Charlie’s life was now a never-ending cycle of begging, obtaining food and supplies from shops, homeless organisations, along with sleeping in places that were becoming his worst nightmare. He was heavily dependent on large amounts of alcohol and any drugs he could get, to cope with the hell hole of this existence, only to wake up the next day and begin it all again.

No matter how much alcohol or drugs he consumed, Charlie was never to break free from the total feelings of despair, desolation and absolute misery he carried around with him every waking minute of the day.

One Saturday morning,

after an awful nights sleep and feeling grim, dirty and very hungry, two people from Action Against Food poverty (AAFP) approached him bearing fresh homemade sandwiches, delicious cakes along with various chocolate treats and hot drinks. A welcome change to his usual days.

They chatted to him as their new friend. They did not ask any questions or give any advice about his situation, but instead, just listened and let him tell his story and see how they could help him get his life back on track.

As he tucked into the delicious food and drink, he began to feel a bit more human; that someone had interacted with him without pity or feeling judged but had empathy and compassion for the situation he found himself in.

They left him with some chocolate and other goodies when on their way.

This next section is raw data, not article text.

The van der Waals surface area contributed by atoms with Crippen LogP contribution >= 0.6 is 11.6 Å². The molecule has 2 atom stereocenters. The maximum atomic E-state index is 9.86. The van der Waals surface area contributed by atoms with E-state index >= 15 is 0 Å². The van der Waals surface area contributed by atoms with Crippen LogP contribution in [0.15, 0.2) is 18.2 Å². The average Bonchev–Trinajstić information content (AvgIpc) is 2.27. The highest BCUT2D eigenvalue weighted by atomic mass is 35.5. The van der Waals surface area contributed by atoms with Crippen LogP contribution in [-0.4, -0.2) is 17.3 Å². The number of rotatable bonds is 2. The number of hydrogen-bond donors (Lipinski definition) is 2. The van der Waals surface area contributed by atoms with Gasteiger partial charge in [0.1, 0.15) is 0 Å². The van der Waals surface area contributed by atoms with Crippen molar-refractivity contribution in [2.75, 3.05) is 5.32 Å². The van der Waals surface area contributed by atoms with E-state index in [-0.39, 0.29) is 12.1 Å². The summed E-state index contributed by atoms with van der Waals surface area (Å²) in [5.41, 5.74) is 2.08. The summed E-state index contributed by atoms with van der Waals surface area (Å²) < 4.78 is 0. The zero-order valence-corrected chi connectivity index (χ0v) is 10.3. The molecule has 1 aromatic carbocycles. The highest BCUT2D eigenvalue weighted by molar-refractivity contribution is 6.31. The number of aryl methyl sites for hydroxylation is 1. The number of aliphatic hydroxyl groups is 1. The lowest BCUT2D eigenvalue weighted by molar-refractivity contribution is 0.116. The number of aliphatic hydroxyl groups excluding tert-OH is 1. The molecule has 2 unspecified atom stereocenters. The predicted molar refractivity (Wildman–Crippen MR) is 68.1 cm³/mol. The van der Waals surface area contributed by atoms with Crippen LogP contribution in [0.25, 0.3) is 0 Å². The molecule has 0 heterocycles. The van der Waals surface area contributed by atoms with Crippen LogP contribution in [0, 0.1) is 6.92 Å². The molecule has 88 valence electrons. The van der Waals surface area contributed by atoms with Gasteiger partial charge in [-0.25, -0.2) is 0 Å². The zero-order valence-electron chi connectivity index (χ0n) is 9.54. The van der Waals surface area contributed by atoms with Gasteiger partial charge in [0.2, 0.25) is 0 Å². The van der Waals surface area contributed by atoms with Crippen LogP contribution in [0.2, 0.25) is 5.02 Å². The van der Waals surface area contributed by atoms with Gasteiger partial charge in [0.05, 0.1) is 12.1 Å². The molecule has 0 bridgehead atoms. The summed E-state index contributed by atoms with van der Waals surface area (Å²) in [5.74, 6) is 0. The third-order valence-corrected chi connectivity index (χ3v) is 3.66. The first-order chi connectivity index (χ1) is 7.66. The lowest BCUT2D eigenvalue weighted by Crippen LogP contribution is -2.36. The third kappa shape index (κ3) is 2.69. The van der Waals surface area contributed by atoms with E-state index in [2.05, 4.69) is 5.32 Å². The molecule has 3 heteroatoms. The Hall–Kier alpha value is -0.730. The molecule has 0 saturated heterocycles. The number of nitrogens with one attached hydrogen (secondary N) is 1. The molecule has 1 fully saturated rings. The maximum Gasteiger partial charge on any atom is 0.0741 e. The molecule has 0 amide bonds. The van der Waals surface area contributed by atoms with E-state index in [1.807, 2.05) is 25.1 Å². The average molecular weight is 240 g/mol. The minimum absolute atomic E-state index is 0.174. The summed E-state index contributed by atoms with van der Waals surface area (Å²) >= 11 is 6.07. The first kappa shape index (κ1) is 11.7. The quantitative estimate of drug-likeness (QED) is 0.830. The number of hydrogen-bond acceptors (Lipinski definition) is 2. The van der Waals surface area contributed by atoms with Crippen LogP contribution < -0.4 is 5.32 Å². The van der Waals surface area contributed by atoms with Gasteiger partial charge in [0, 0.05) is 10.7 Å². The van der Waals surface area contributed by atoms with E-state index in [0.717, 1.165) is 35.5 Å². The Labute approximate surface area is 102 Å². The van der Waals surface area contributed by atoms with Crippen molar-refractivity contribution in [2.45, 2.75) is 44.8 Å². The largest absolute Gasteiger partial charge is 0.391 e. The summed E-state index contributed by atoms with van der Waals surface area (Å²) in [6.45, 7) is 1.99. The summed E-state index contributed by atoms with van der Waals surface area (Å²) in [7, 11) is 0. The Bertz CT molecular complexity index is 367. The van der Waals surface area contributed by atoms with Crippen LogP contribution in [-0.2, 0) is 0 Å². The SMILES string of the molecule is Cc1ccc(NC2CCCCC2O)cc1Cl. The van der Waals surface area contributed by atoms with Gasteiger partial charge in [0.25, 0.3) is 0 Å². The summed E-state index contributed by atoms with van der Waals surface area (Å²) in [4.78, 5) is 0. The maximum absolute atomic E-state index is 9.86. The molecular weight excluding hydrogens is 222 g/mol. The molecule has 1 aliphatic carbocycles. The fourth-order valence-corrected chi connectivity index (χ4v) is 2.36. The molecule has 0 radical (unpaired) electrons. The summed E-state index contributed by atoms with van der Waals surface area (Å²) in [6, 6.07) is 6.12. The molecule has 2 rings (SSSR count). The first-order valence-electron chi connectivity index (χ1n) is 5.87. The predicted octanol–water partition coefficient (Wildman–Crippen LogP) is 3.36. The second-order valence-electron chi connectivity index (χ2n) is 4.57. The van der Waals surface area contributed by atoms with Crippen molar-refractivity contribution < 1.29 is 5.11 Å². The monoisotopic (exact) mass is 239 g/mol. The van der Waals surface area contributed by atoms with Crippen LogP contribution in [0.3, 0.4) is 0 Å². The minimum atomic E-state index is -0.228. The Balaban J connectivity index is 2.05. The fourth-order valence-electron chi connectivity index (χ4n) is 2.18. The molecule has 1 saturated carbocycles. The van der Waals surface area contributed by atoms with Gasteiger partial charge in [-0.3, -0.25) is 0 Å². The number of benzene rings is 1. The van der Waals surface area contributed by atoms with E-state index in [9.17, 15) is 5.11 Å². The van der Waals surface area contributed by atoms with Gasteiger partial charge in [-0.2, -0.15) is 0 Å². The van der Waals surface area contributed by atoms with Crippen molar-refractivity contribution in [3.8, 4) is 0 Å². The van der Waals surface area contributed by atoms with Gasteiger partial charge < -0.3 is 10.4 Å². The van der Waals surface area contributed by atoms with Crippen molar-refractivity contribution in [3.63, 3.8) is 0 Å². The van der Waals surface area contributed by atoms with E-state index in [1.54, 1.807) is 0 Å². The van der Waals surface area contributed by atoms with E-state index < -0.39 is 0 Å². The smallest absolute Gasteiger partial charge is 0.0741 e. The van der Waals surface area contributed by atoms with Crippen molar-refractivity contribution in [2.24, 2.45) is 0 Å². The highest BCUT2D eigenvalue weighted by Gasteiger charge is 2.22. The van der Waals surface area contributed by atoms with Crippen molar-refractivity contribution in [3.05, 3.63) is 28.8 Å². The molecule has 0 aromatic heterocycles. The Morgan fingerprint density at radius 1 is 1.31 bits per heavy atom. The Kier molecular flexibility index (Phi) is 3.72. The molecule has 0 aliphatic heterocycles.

This encounter with AAFP had left him feeling better about his situation as someone had just listened and dared him to look at things in a different way.

Every Saturday Charlie not only looked forward to the food and supplies provided by AAFP but the way challenged him to response to questions about his future, which only he could answer.

In time, he decided with the help of a couple of organizations, to cut down on his alcohol consumption. He received help to be able to shower regularly and to look for a new place to rebuild his life. 

At the day center he attended, he started to help to others with his knowledge of computer skills, reading and writing and any other issues with that they might have with obtaining benefits etc.

The center soon recognized Charlie’s contribution in supporting other people and offered him a paid position with accommodation. A page had turned; Charlie was starting a new chapter in his life.

Six months has now passed and Charlie has not entertained either alcohol or drugs. He is rebuilding trust with his sons but knows that this new path requires honesty and commitment, which he ready to give.

Charlie has come a long way from his first night sleeping rough on the streets. He has and still is, turning his life around. His journey has prompted him to share these words of wisdom: 

You always have to take responsibility for your actions; you can never blame anyone else.

You have to want to change. No amount of people’s advice or guidance will not matter, if the desire is not there to move forward

Giving freely with out wanting anything back is a lesson we can all learn.

Action Against Food Poverty’s slogan

Using Food As A Catalyst
For Conversation

totally embraces this view as by treating every with individual with respect and value but non judgmental or giving advice allows the individual to make the desion to move forward with their lives with a positive and optimistic approach.

For more information on the work Action Against Food Poverty does or to make a donation please visit the link below